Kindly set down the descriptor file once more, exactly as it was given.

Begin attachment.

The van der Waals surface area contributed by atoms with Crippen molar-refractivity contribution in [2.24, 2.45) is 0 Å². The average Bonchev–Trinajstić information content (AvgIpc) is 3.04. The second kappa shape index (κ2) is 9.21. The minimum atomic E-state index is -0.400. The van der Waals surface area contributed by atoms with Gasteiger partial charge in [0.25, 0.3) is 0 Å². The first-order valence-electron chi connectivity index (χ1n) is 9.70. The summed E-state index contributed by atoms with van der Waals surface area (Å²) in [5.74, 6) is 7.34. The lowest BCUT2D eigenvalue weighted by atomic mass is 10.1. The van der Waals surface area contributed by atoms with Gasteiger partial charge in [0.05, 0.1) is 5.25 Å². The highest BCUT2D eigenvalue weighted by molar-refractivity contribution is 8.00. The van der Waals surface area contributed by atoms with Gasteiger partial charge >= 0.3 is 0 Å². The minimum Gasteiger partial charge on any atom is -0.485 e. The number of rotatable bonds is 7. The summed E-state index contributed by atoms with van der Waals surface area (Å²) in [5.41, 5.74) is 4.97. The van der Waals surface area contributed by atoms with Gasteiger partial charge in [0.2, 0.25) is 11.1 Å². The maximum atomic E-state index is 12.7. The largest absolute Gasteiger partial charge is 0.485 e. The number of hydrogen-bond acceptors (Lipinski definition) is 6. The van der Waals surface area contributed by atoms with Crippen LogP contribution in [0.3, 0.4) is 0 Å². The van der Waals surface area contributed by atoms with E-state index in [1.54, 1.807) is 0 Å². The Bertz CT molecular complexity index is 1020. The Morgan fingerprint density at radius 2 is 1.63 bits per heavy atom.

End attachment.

The van der Waals surface area contributed by atoms with Crippen molar-refractivity contribution in [2.24, 2.45) is 0 Å². The average Bonchev–Trinajstić information content (AvgIpc) is 3.04. The second kappa shape index (κ2) is 9.21. The minimum atomic E-state index is -0.400. The van der Waals surface area contributed by atoms with Gasteiger partial charge in [0.25, 0.3) is 0 Å². The first-order valence-electron chi connectivity index (χ1n) is 9.70. The summed E-state index contributed by atoms with van der Waals surface area (Å²) in [5.74, 6) is 7.34. The lowest BCUT2D eigenvalue weighted by atomic mass is 10.1. The van der Waals surface area contributed by atoms with Gasteiger partial charge in [0.05, 0.1) is 5.25 Å². The highest BCUT2D eigenvalue weighted by molar-refractivity contribution is 8.00. The van der Waals surface area contributed by atoms with Gasteiger partial charge >= 0.3 is 0 Å². The minimum Gasteiger partial charge on any atom is -0.485 e. The number of rotatable bonds is 7. The summed E-state index contributed by atoms with van der Waals surface area (Å²) in [5.41, 5.74) is 4.97. The van der Waals surface area contributed by atoms with Gasteiger partial charge in [0.2, 0.25) is 11.1 Å². The maximum atomic E-state index is 12.7. The largest absolute Gasteiger partial charge is 0.485 e. The number of hydrogen-bond acceptors (Lipinski definition) is 6. The van der Waals surface area contributed by atoms with Crippen LogP contribution in [0.3, 0.4) is 0 Å². The van der Waals surface area contributed by atoms with E-state index in [1.54, 1.807) is 0 Å². The Bertz CT molecular complexity index is 1020. The Morgan fingerprint density at radius 2 is 1.63 bits per heavy atom.